PolitiFact Stresses History of Midterm Election Losses

With many political pundits stoking the fires of possible midterm losses for Democrats, PolitiFact took a historical look at midterm elections this week, noting that the political party of the president usually loses seats in midterm races.

Taking a comment on This Week by Washington Post foreign correspondent Mary Jordan that the president's party “always gets shellacked in midterms,” PolitiFact did some checking. Its findings led to a lengthy explanation for the history behind such events and a lesson for the press who may want to overhype any Democratic losses in November:

She's correct that the president's party generally loses ground in midterm elections. In midterms since 1862, the president's party has averaged losses of about 32 seats in the House and more than two seats in the Senate.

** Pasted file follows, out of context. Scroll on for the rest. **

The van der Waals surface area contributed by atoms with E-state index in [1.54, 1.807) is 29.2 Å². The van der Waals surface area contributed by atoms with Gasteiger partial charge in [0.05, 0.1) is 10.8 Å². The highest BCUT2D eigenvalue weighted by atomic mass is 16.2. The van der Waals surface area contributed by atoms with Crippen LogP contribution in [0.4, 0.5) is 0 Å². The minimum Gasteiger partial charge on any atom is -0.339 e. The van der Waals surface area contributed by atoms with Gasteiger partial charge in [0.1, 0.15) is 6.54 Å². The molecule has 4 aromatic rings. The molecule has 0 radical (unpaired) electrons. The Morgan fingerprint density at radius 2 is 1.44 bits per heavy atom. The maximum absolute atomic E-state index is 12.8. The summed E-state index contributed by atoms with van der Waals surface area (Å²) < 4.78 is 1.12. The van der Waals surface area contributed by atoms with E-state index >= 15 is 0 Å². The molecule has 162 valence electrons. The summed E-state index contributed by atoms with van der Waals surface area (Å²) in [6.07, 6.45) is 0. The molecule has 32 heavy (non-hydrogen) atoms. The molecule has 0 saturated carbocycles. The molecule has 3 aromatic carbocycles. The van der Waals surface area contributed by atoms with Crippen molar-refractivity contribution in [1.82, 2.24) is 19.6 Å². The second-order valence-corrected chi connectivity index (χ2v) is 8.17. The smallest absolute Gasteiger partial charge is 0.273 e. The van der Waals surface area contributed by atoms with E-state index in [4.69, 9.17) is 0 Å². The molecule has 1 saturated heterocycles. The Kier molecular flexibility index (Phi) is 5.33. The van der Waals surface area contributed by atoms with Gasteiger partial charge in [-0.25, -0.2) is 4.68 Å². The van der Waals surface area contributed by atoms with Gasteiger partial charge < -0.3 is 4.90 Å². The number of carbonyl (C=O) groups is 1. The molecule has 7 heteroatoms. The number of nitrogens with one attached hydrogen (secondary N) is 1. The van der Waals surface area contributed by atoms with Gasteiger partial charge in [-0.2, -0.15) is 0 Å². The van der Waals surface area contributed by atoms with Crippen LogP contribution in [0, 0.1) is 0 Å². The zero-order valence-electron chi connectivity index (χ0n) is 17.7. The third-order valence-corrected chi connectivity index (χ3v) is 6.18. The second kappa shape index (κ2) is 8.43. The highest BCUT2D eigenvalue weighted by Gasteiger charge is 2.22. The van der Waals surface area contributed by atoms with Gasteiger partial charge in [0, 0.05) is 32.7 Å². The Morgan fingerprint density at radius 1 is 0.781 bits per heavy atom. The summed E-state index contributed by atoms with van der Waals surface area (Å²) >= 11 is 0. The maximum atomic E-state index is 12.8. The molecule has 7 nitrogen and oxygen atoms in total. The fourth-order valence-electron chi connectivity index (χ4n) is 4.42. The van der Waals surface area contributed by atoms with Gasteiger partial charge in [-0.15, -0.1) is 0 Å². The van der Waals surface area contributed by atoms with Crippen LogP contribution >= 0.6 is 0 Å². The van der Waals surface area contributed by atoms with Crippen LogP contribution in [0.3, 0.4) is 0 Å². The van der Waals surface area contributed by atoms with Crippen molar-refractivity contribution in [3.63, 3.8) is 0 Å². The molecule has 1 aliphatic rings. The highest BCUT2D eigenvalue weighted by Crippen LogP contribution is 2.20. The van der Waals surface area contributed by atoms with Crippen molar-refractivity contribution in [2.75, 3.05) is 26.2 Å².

She's also right that the president's party beat the odds and gained in 1934 and 2002. In 1934 -- two years into Franklin D. Roosevelt's presidency, in the midst of the Great Depression -- Roosevelt's Democratic Party gained nine House seats and 10 Senate seats. And in 2002, roughly a year after the terrorist attacks of Sept. 11, 2001, President George W. Bush's Republican Party gained eight House seats and two Senate seats.

PolitiFact later noted:

The 1998 election under Clinton is especially notable, since elections six years after a president takes office tend to produce especially harsh results for the party occupying the White House. In fact, the 1998 election -- when voters were widely believed to be punishing a Republican overreach in their impeachment of Clinton -- represents the only time since the Civil War that a president has survived a sixth-year election with anything close to gains in both chambers.